Saturday, April 4, 2009


Now, this is a subject I've been watching unfold for quite some time.

In various suits filed on behalf of death row inmates in various states the defense teams sometimes file motions to compel the state to reveal the names of prison personnel who actually carry out the death penalty on behalf of the citizenry. This type of motion is vigorously opposed by the state with different but predictable reasons as to why the public identification of these people is not a good idea. Universally the argument is that the personnel would be put in a dangerous and unsafe position if their identity were revealed. Does the defense not have a right to know the composition of the lethal injection team, i.e. their qualifications and training that render them capable of carrying out this medical procedure that will result in the death of a person? In light of past botched executions this is most certainly important and discoverable information. In light of the Hippocratic Oath no medical doctors will participate leaving only non-medical personnel to carry out this procedure.

The article I've linked states that the members of the lethal injection team are strictly volunteers and are not forced to take on this responsibility. I'm just observing the moral conundrum in which these men and/or women find themselves when there is a threat of their actual identity being exposed. We know the identity of the convicted. Why can't the convicted know the identity of those by whose hands they die? If the members of the team all volunteer one would have to assume that they believe in the validity of the death penalty since they are personally carrying out the order on behalf of the state. If they are proponents of this system, then what is it about what they are doing that they don't want the public to know?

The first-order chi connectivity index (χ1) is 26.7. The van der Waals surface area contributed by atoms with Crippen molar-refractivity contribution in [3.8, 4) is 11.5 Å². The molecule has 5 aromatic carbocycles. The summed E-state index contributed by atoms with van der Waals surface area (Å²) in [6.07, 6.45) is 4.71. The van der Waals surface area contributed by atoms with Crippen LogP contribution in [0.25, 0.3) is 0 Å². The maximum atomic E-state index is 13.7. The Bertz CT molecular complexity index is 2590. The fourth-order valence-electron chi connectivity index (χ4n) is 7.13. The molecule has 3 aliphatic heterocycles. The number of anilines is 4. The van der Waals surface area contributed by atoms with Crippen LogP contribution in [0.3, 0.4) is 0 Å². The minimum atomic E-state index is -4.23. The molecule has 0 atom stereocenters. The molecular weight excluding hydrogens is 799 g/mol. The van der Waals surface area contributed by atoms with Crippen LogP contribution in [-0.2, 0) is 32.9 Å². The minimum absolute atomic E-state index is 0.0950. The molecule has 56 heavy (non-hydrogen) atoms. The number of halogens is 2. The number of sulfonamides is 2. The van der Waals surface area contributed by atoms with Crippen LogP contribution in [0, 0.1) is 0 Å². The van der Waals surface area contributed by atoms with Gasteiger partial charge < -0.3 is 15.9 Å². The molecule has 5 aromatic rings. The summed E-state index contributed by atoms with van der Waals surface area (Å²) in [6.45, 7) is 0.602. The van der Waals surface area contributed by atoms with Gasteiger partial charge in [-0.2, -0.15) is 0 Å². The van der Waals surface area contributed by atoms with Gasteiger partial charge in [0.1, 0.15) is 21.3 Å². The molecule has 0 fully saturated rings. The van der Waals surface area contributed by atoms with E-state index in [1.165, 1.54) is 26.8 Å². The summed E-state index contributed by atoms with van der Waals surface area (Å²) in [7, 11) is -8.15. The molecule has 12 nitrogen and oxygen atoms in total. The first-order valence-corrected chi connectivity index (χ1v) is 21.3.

Why is evil always hidden? What is it about the nature of evil that when exposed to light, it cowers? When the possibility that the names of the lethal injection team would become public, even if only to the judge and defense, the entire team resigned. Perhaps the members were seriously fearful of their individual safety, but perhaps shouldn't they also just as seriously ponder the roles they were being asked by the state to pl

I wonder what would happen if the prosecuting attorney and the jury in each death penalty case were to comprise the lethal injection team. Do you think these men and women would volunteer to personally carry out the death sentences they themselves had rendered? Or do you think the odds of sentencing someone to death increase in proportion to the distance kept from being the actual instruments of carrying out that sentence?

Perhaps if we want others to stay out of the business of killing then we should commit to staying out of that same business ourselves and we should refuse to play any supporting role in that regard.